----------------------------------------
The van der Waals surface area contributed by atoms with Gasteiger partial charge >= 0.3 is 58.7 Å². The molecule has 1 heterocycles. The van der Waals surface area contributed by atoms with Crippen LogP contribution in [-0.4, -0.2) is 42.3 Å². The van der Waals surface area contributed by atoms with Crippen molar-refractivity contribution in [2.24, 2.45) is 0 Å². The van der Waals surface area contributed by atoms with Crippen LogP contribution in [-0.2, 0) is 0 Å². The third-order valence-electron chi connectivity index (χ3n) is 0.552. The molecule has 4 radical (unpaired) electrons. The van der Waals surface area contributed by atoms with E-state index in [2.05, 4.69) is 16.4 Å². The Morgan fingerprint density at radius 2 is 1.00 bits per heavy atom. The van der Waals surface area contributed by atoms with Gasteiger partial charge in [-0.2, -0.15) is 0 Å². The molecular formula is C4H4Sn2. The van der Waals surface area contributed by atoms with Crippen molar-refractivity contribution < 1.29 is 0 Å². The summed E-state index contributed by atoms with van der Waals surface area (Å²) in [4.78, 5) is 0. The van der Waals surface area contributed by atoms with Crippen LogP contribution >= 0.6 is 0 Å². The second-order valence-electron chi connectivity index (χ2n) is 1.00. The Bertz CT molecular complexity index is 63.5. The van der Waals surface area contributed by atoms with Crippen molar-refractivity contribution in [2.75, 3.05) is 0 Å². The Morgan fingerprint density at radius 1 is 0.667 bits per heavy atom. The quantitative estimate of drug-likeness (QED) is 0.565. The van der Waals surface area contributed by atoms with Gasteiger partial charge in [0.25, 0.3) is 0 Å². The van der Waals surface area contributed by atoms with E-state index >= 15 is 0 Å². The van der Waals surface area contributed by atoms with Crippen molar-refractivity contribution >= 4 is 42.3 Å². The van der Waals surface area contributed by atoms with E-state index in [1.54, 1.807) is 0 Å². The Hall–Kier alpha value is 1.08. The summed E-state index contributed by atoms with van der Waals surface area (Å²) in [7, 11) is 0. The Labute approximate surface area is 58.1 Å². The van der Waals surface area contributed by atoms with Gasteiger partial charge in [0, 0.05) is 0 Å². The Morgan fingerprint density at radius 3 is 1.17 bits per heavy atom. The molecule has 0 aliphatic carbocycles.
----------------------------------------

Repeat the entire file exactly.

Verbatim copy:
The van der Waals surface area contributed by atoms with Gasteiger partial charge >= 0.3 is 58.7 Å². The molecule has 1 heterocycles. The van der Waals surface area contributed by atoms with Crippen LogP contribution in [-0.4, -0.2) is 42.3 Å². The van der Waals surface area contributed by atoms with Crippen molar-refractivity contribution in [2.24, 2.45) is 0 Å². The van der Waals surface area contributed by atoms with Crippen LogP contribution in [-0.2, 0) is 0 Å². The third-order valence-electron chi connectivity index (χ3n) is 0.552. The molecule has 4 radical (unpaired) electrons. The van der Waals surface area contributed by atoms with E-state index in [2.05, 4.69) is 16.4 Å². The Morgan fingerprint density at radius 2 is 1.00 bits per heavy atom. The van der Waals surface area contributed by atoms with Gasteiger partial charge in [-0.2, -0.15) is 0 Å². The molecular formula is C4H4Sn2. The van der Waals surface area contributed by atoms with Crippen molar-refractivity contribution < 1.29 is 0 Å². The summed E-state index contributed by atoms with van der Waals surface area (Å²) in [4.78, 5) is 0. The van der Waals surface area contributed by atoms with Crippen LogP contribution >= 0.6 is 0 Å². The second-order valence-electron chi connectivity index (χ2n) is 1.00. The Bertz CT molecular complexity index is 63.5. The van der Waals surface area contributed by atoms with Crippen molar-refractivity contribution in [2.75, 3.05) is 0 Å². The Morgan fingerprint density at radius 1 is 0.667 bits per heavy atom. The quantitative estimate of drug-likeness (QED) is 0.565. The van der Waals surface area contributed by atoms with Gasteiger partial charge in [0.25, 0.3) is 0 Å². The van der Waals surface area contributed by atoms with E-state index >= 15 is 0 Å². The van der Waals surface area contributed by atoms with Crippen molar-refractivity contribution >= 4 is 42.3 Å². The van der Waals surface area contributed by atoms with E-state index in [1.54, 1.807) is 0 Å². The Hall–Kier alpha value is 1.08. The summed E-state index contributed by atoms with van der Waals surface area (Å²) in [7, 11) is 0. The Labute approximate surface area is 58.1 Å². The van der Waals surface area contributed by atoms with Gasteiger partial charge in [0, 0.05) is 0 Å². The Morgan fingerprint density at radius 3 is 1.17 bits per heavy atom. The molecule has 0 aliphatic carbocycles.